Planning Commissioner Richard McKinnon said, “From knocking on thousands of doors during my campaign for Council, I learned there’s a generalized discontent about development and a sense the City is going the wrong direction. They are less vocal but not so different in their opinions from the two to three hundred people who came to the Town Hall meeting and who have been participating in the discussion on the proposed zoning code for two years. They all feel they’ve been blown off.”
OPA Board Member Mary Marlow was asked if she was hopeful that the meeting would bring results. She responded, “The majority of the Planning Commission is out of sync with residents of the city. The four-person majority of Jason Parry, Gerda Newbold, Jim Reis and Amy Anderson have resisted many thoughtful, resident initiated changes to the draft zoning code. Residents mistrust the City and made their mistrust clear at the Town Hall Zoning Meeting.”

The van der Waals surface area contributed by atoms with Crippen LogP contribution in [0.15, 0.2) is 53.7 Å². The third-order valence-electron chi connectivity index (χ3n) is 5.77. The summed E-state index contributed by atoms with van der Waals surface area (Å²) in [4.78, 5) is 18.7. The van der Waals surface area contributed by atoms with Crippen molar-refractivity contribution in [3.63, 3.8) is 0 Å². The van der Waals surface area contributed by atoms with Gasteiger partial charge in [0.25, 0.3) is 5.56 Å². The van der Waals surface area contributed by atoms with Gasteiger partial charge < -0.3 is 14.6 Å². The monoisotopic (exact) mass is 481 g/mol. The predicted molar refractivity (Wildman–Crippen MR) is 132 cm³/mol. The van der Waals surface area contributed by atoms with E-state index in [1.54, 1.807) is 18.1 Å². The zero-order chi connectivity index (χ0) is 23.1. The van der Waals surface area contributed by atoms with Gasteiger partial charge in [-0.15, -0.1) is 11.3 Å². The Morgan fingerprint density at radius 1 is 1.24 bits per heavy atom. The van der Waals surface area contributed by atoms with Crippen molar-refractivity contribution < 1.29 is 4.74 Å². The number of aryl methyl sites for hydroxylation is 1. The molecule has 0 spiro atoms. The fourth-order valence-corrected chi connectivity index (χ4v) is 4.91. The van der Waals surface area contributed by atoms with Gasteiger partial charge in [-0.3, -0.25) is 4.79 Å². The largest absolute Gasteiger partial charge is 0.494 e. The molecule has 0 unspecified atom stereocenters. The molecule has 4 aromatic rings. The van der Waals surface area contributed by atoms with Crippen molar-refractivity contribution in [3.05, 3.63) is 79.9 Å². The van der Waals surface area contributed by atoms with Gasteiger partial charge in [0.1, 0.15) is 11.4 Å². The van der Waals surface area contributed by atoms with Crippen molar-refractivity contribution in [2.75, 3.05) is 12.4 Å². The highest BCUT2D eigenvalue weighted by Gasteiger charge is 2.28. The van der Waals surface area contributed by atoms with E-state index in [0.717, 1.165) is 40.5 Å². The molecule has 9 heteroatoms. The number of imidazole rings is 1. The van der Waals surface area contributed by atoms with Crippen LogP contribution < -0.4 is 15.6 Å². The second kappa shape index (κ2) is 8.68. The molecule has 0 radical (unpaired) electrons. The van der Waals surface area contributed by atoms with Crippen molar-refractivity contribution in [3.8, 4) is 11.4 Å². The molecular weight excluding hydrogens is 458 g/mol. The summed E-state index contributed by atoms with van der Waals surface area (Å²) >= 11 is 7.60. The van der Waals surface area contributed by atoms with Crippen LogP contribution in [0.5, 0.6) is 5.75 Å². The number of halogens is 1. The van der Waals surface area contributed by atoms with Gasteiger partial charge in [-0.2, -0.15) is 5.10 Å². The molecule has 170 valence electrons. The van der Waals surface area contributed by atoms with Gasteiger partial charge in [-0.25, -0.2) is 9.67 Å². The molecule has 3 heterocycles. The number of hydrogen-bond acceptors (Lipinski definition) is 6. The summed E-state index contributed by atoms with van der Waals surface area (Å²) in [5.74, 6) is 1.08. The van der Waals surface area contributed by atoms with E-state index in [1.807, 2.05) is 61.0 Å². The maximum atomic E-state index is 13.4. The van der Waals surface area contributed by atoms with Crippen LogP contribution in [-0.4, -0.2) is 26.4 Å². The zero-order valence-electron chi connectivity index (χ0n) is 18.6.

Danilo Bach of NOMA summed up the tenor of the meeting saying, “What happened here tonight reflects the depth of anger and mistrust of the present City government.”
David Martin, Director of Planning and Community Development for the City, was at the Town Hall Meeting.
He invited residents’ ongoing participation, saying, “The comments we received at the Town Hall Zoning Meeting were valuable and will be important to the process as we begin the Planning Commission’s official review of the red line draft. The next meeting will be held on Dec. 3. It will be the first in a series of seven Planning Commission meetings to review the redline, with the last meeting scheduled for Jan. 28, 2015.”
Now it’s up to the Planning Commission. Will they provide a point-by-point response to the issues raised? Will they explain how they will handle public comments on the proposed zoning code? The Town Hall meeting, difficult as it was, could be the start of a dialogue that replaces mistrust with trust. A trust that will be realized only if the process becomes more reciprocal and the proposed document reflects the discussion.
What Say You?